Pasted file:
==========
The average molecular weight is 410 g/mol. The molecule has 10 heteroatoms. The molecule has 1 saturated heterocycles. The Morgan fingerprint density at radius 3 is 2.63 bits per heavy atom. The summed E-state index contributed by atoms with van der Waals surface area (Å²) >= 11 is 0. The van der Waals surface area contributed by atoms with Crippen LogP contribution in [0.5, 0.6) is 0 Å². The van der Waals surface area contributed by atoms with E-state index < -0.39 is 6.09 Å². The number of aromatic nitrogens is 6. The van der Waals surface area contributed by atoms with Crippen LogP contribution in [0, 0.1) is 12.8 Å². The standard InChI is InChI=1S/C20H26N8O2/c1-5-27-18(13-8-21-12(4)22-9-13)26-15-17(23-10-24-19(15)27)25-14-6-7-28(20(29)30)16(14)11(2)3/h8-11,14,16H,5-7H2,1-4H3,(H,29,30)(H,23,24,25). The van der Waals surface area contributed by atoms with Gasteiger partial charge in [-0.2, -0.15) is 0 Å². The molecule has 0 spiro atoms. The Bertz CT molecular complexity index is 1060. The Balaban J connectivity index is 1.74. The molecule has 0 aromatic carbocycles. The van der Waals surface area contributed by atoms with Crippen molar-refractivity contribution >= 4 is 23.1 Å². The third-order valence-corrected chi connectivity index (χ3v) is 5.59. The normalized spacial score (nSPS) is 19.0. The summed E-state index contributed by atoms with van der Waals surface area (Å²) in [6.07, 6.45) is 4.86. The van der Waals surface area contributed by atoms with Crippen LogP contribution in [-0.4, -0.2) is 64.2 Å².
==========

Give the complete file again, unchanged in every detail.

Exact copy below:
The average molecular weight is 410 g/mol. The molecule has 10 heteroatoms. The molecule has 1 saturated heterocycles. The Morgan fingerprint density at radius 3 is 2.63 bits per heavy atom. The summed E-state index contributed by atoms with van der Waals surface area (Å²) >= 11 is 0. The van der Waals surface area contributed by atoms with Crippen LogP contribution in [0.5, 0.6) is 0 Å². The van der Waals surface area contributed by atoms with E-state index < -0.39 is 6.09 Å². The number of aromatic nitrogens is 6. The van der Waals surface area contributed by atoms with Crippen LogP contribution in [0, 0.1) is 12.8 Å². The standard InChI is InChI=1S/C20H26N8O2/c1-5-27-18(13-8-21-12(4)22-9-13)26-15-17(23-10-24-19(15)27)25-14-6-7-28(20(29)30)16(14)11(2)3/h8-11,14,16H,5-7H2,1-4H3,(H,29,30)(H,23,24,25). The van der Waals surface area contributed by atoms with Gasteiger partial charge in [-0.2, -0.15) is 0 Å². The molecule has 0 spiro atoms. The Bertz CT molecular complexity index is 1060. The Balaban J connectivity index is 1.74. The molecule has 0 aromatic carbocycles. The van der Waals surface area contributed by atoms with Crippen molar-refractivity contribution >= 4 is 23.1 Å². The third-order valence-corrected chi connectivity index (χ3v) is 5.59. The normalized spacial score (nSPS) is 19.0. The summed E-state index contributed by atoms with van der Waals surface area (Å²) in [6.07, 6.45) is 4.86. The van der Waals surface area contributed by atoms with Crippen LogP contribution in [-0.4, -0.2) is 64.2 Å².